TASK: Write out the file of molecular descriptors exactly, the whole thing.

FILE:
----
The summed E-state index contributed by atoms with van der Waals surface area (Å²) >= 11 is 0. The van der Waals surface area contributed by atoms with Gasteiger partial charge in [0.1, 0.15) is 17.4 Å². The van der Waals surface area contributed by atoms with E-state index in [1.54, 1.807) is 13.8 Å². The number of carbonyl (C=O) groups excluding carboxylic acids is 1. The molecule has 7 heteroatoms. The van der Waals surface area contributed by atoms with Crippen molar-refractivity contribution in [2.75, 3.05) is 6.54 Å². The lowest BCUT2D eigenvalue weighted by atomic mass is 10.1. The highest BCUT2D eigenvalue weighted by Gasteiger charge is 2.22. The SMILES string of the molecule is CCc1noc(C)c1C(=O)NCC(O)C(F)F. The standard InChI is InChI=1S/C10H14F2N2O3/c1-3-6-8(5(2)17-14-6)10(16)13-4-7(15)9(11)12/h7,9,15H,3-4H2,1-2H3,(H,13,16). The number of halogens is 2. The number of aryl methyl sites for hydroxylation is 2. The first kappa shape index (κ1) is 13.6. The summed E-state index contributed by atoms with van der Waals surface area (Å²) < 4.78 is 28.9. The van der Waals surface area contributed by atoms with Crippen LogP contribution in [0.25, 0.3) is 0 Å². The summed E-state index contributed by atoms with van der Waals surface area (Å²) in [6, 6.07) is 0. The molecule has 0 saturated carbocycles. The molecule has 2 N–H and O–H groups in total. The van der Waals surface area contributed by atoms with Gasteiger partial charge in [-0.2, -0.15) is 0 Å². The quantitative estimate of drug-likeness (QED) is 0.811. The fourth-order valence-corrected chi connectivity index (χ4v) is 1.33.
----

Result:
The summed E-state index contributed by atoms with van der Waals surface area (Å²) >= 11 is 0. The van der Waals surface area contributed by atoms with Gasteiger partial charge in [0.1, 0.15) is 17.4 Å². The van der Waals surface area contributed by atoms with E-state index in [1.54, 1.807) is 13.8 Å². The number of carbonyl (C=O) groups excluding carboxylic acids is 1. The molecule has 7 heteroatoms. The van der Waals surface area contributed by atoms with Crippen molar-refractivity contribution in [2.75, 3.05) is 6.54 Å². The lowest BCUT2D eigenvalue weighted by atomic mass is 10.1. The highest BCUT2D eigenvalue weighted by Gasteiger charge is 2.22. The SMILES string of the molecule is CCc1noc(C)c1C(=O)NCC(O)C(F)F. The standard InChI is InChI=1S/C10H14F2N2O3/c1-3-6-8(5(2)17-14-6)10(16)13-4-7(15)9(11)12/h7,9,15H,3-4H2,1-2H3,(H,13,16). The number of halogens is 2. The number of aryl methyl sites for hydroxylation is 2. The first kappa shape index (κ1) is 13.6. The summed E-state index contributed by atoms with van der Waals surface area (Å²) < 4.78 is 28.9. The van der Waals surface area contributed by atoms with Crippen LogP contribution in [0.25, 0.3) is 0 Å². The summed E-state index contributed by atoms with van der Waals surface area (Å²) in [6, 6.07) is 0. The molecule has 0 saturated carbocycles. The molecule has 2 N–H and O–H groups in total. The van der Waals surface area contributed by atoms with Gasteiger partial charge in [-0.2, -0.15) is 0 Å². The quantitative estimate of drug-likeness (QED) is 0.811. The fourth-order valence-corrected chi connectivity index (χ4v) is 1.33.